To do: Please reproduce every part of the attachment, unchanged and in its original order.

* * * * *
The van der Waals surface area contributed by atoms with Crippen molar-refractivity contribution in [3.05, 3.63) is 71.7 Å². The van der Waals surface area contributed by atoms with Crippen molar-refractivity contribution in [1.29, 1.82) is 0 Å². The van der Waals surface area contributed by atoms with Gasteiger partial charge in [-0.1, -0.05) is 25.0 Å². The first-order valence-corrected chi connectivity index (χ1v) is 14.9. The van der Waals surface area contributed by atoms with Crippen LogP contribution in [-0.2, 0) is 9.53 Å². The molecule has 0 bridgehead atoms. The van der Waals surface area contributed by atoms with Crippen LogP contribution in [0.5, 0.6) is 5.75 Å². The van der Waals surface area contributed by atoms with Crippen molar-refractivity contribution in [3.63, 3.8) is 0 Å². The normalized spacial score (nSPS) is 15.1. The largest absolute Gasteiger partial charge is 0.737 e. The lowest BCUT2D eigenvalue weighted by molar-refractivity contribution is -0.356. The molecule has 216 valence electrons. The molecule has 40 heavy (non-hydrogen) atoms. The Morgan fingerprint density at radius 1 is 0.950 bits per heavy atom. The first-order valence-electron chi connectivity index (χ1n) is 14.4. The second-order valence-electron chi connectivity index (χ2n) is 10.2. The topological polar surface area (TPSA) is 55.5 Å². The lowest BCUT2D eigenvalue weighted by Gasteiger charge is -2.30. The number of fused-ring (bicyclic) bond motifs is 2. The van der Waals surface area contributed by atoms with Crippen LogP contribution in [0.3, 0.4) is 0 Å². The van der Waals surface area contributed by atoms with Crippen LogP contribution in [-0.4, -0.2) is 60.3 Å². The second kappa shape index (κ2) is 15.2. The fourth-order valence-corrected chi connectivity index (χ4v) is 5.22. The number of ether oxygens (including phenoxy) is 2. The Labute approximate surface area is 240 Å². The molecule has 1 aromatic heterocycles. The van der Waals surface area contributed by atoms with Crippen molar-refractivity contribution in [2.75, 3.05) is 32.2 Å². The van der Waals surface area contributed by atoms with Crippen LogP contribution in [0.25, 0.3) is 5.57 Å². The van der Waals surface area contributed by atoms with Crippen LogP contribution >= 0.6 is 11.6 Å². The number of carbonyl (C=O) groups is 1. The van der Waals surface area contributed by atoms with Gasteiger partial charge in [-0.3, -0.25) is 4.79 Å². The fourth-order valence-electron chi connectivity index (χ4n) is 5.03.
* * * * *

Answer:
The van der Waals surface area contributed by atoms with Crippen molar-refractivity contribution in [3.05, 3.63) is 71.7 Å². The van der Waals surface area contributed by atoms with Crippen molar-refractivity contribution in [1.29, 1.82) is 0 Å². The van der Waals surface area contributed by atoms with Gasteiger partial charge in [-0.1, -0.05) is 25.0 Å². The first-order valence-corrected chi connectivity index (χ1v) is 14.9. The van der Waals surface area contributed by atoms with Crippen LogP contribution in [-0.2, 0) is 9.53 Å². The molecule has 0 bridgehead atoms. The van der Waals surface area contributed by atoms with Crippen LogP contribution in [0.5, 0.6) is 5.75 Å². The van der Waals surface area contributed by atoms with Crippen molar-refractivity contribution in [3.63, 3.8) is 0 Å². The normalized spacial score (nSPS) is 15.1. The largest absolute Gasteiger partial charge is 0.737 e. The lowest BCUT2D eigenvalue weighted by molar-refractivity contribution is -0.356. The molecule has 216 valence electrons. The molecule has 40 heavy (non-hydrogen) atoms. The Morgan fingerprint density at radius 1 is 0.950 bits per heavy atom. The first-order valence-electron chi connectivity index (χ1n) is 14.4. The second-order valence-electron chi connectivity index (χ2n) is 10.2. The topological polar surface area (TPSA) is 55.5 Å². The lowest BCUT2D eigenvalue weighted by Gasteiger charge is -2.30. The number of fused-ring (bicyclic) bond motifs is 2. The van der Waals surface area contributed by atoms with Crippen LogP contribution in [0.3, 0.4) is 0 Å². The van der Waals surface area contributed by atoms with Crippen LogP contribution in [-0.4, -0.2) is 60.3 Å². The second kappa shape index (κ2) is 15.2. The fourth-order valence-corrected chi connectivity index (χ4v) is 5.22. The number of ether oxygens (including phenoxy) is 2. The Labute approximate surface area is 240 Å². The molecule has 1 aromatic heterocycles. The van der Waals surface area contributed by atoms with Crippen molar-refractivity contribution in [2.75, 3.05) is 32.2 Å². The van der Waals surface area contributed by atoms with Crippen LogP contribution in [0.25, 0.3) is 5.57 Å². The van der Waals surface area contributed by atoms with Crippen LogP contribution >= 0.6 is 11.6 Å². The number of carbonyl (C=O) groups is 1. The van der Waals surface area contributed by atoms with Gasteiger partial charge in [-0.3, -0.25) is 4.79 Å². The fourth-order valence-electron chi connectivity index (χ4n) is 5.03.